The hot MP3 going around last week was Shame 69’s “No Business,” a parody of LCD Soundsystem’s “Losing My Edge.” “I used to work in the music business,” a bitter-sounding man mutters while “There’s No Business Like Show Business” fades in and out. “I was there when the music industry committed suicide.”
Not a bad week for it. In the space of a few days, EMI announced that it was dumping 15 percent of its staff, a fifth of its artists, and its CD manufacturing plants in the U.S. and Europe; Elektra Records merged into the Atlantic Records Group (laying off 170 people from both labels in the process); and Arista Records folded—the same week that Usher’s Confessions, released on Arista, sold 1.1 million copies, the biggest first-week sales of an r&b album ever. Among his fellow Arista acts, OutKast and Kelis haven’t been doing at all badly, and J-Kwon’s debut Hood Hop, released last week, looks like a hit too. Other major labels that have closed this millennium (notably A&M and Geffen) have generally endured long dry spells before going under; Arista had lost $200 million in the past couple of years (thanks to miscalculations like Whitney Houston’s $100 million contract), but was a record-selling juggernaut. So what happened?
Industry politics, it appears. Clive Davis started Arista in 1974, and was forced out more or less kicking and screaming in 2000, then replaced by Antonio “L.A.” Reid. Shortly thereafter, Davis got $150 million from Arista’s corporate parent BMG (owned by the German media conglomerate Bertelsmann) to start J Records. Reid left Arista in January; a few weeks later, Davis became the chairman and CEO of BMG North America—just as BMG was trying to curry favor with the European Commission and American regulators for a merger with Sony Music. (A new indie-label consortium, American Music Independents, is expected to oppose the merger.)
Despite the conventional wisdom that CD sales are in a downward spiral, they’re actually up 14 percent this year compared with this time last year (it helps that everybody’s mom bought the Norah Jones album). A new study from Harvard Business School and UNC-Chapel Hill suggests that file-sharing has virtually no effect on sales on any given album, and that the health of the industry is probably more closely tied to the health of the economy in general. But whether or not there’s actually the kind of economic crisis that can make regulators look kindly on a merger, you can give the appearance of one by tightening your belt, and Davis was in a position to declare to Arista that he’d brought it into this world and he could take it out too. Arista will continue as an imprint, nothing more; many of the acts associated most closely with Davis (Carlos Santana, Kenny G., and the like) will move to J, and others will be distributed among Jive and RCA. Oh—and Bertelsmann’s chief executive Gunter Thielen has said he expects that the BMG/Sony merger will be approved in Europe and America by the end of September.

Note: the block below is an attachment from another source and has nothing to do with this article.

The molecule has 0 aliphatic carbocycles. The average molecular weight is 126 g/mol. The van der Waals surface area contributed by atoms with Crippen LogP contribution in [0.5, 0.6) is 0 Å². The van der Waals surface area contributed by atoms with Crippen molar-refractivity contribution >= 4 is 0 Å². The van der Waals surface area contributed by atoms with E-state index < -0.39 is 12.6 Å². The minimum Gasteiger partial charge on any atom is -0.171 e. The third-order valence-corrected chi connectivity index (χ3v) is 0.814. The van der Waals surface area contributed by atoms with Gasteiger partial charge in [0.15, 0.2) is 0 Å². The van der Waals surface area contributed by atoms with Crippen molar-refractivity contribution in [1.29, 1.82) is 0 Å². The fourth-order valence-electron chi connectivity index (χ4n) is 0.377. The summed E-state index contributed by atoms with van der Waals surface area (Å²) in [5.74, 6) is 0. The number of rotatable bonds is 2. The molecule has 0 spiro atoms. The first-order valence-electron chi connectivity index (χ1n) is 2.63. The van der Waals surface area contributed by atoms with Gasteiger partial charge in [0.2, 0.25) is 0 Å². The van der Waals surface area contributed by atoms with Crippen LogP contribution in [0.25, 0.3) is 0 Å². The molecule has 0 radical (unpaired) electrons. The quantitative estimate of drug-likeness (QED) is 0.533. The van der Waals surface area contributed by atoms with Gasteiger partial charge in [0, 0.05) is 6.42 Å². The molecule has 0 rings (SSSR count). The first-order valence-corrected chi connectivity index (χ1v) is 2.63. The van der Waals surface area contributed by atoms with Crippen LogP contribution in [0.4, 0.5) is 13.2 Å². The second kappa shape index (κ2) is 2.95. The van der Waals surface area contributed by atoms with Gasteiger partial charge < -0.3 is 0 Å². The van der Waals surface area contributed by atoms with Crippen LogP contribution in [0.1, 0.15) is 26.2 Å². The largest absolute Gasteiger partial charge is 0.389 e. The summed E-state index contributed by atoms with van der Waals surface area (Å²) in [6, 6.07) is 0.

The death of Arista as a corporate entity isn’t much of a public tragedy; it’s not as if nobody will put out Pink records anymore. It’s a little sad to see Elektra so diminished as a company, though. Started by 19-year-old Jac Holzman in 1950, and run by him until 1973, it almost always had an arty tinge to it, a willingness to stick with the good stuff until it succeeded; Elektra released the original Nuggets compilation, the early Stooges and MC5 albums, Love and Joseph Spence’s best music. More recently, under Sylvia Rhone (the first woman and first African American to run a major label), it was home to Metallica, Missy Elliott, Björk, and Stereolab, among others. But when Edgar Bronfman Jr.’s coalition took control of the Warner Music Group at the beginning of March, Rhone was booted along with Atlantic’s Val Azzoli and Ron Shapiro.
As for EMI—well, this isn’t the first time they’ve cleaned house: Two years ago they laid off 1,800 employees around the world, this time it was 1,500. The fact that they’re outsourcing their North American CD manufacturing to the Canadian company Cinram (as Warner did last year), though, suggests that the majors are reaching a consensus that making and selling physical objects may not be their priority much longer. At the same time, EMI announced it’s paying $80 million for the final 20 percent of the Jobete song catalog, whose crown jewels are the classic Motown hits. Whether or not the industry commits suicide, there’s always somebody playing “I Heard It Through the Grapevine” somewhere.